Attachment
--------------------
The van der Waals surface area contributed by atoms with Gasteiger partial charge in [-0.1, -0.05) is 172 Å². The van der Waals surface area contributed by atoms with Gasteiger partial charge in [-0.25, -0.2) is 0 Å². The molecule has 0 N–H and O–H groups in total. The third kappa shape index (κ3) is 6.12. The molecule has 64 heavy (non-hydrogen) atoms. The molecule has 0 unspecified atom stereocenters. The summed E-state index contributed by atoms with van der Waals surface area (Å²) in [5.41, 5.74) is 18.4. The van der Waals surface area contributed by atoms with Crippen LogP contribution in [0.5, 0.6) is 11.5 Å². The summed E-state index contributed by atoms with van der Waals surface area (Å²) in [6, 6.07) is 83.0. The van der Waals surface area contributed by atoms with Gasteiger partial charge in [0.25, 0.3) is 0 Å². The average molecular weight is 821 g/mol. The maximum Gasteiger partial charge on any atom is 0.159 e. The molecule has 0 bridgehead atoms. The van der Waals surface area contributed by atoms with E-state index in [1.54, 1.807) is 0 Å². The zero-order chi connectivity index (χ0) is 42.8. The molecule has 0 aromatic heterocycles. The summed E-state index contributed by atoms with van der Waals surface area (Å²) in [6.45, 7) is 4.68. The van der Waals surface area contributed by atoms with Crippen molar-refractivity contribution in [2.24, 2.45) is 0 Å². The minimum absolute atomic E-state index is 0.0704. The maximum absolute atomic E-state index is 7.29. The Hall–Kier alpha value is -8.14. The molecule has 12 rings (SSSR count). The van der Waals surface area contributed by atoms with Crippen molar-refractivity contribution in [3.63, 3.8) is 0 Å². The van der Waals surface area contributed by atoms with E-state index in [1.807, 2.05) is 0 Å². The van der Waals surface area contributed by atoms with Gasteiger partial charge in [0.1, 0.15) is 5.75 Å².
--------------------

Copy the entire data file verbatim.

The van der Waals surface area contributed by atoms with Gasteiger partial charge in [-0.1, -0.05) is 172 Å². The van der Waals surface area contributed by atoms with Gasteiger partial charge in [-0.25, -0.2) is 0 Å². The molecule has 0 N–H and O–H groups in total. The third kappa shape index (κ3) is 6.12. The molecule has 64 heavy (non-hydrogen) atoms. The molecule has 0 unspecified atom stereocenters. The summed E-state index contributed by atoms with van der Waals surface area (Å²) in [5.41, 5.74) is 18.4. The van der Waals surface area contributed by atoms with Crippen LogP contribution in [0.5, 0.6) is 11.5 Å². The summed E-state index contributed by atoms with van der Waals surface area (Å²) in [6, 6.07) is 83.0. The van der Waals surface area contributed by atoms with Gasteiger partial charge in [0.25, 0.3) is 0 Å². The average molecular weight is 821 g/mol. The maximum Gasteiger partial charge on any atom is 0.159 e. The molecule has 0 bridgehead atoms. The van der Waals surface area contributed by atoms with E-state index in [1.54, 1.807) is 0 Å². The zero-order chi connectivity index (χ0) is 42.8. The molecule has 0 aromatic heterocycles. The summed E-state index contributed by atoms with van der Waals surface area (Å²) in [6.45, 7) is 4.68. The van der Waals surface area contributed by atoms with Crippen molar-refractivity contribution in [2.24, 2.45) is 0 Å². The minimum absolute atomic E-state index is 0.0704. The maximum absolute atomic E-state index is 7.29. The Hall–Kier alpha value is -8.14. The molecule has 12 rings (SSSR count). The van der Waals surface area contributed by atoms with Crippen molar-refractivity contribution in [3.63, 3.8) is 0 Å². The van der Waals surface area contributed by atoms with E-state index in [1.807, 2.05) is 0 Å². The van der Waals surface area contributed by atoms with Gasteiger partial charge in [0.1, 0.15) is 5.75 Å².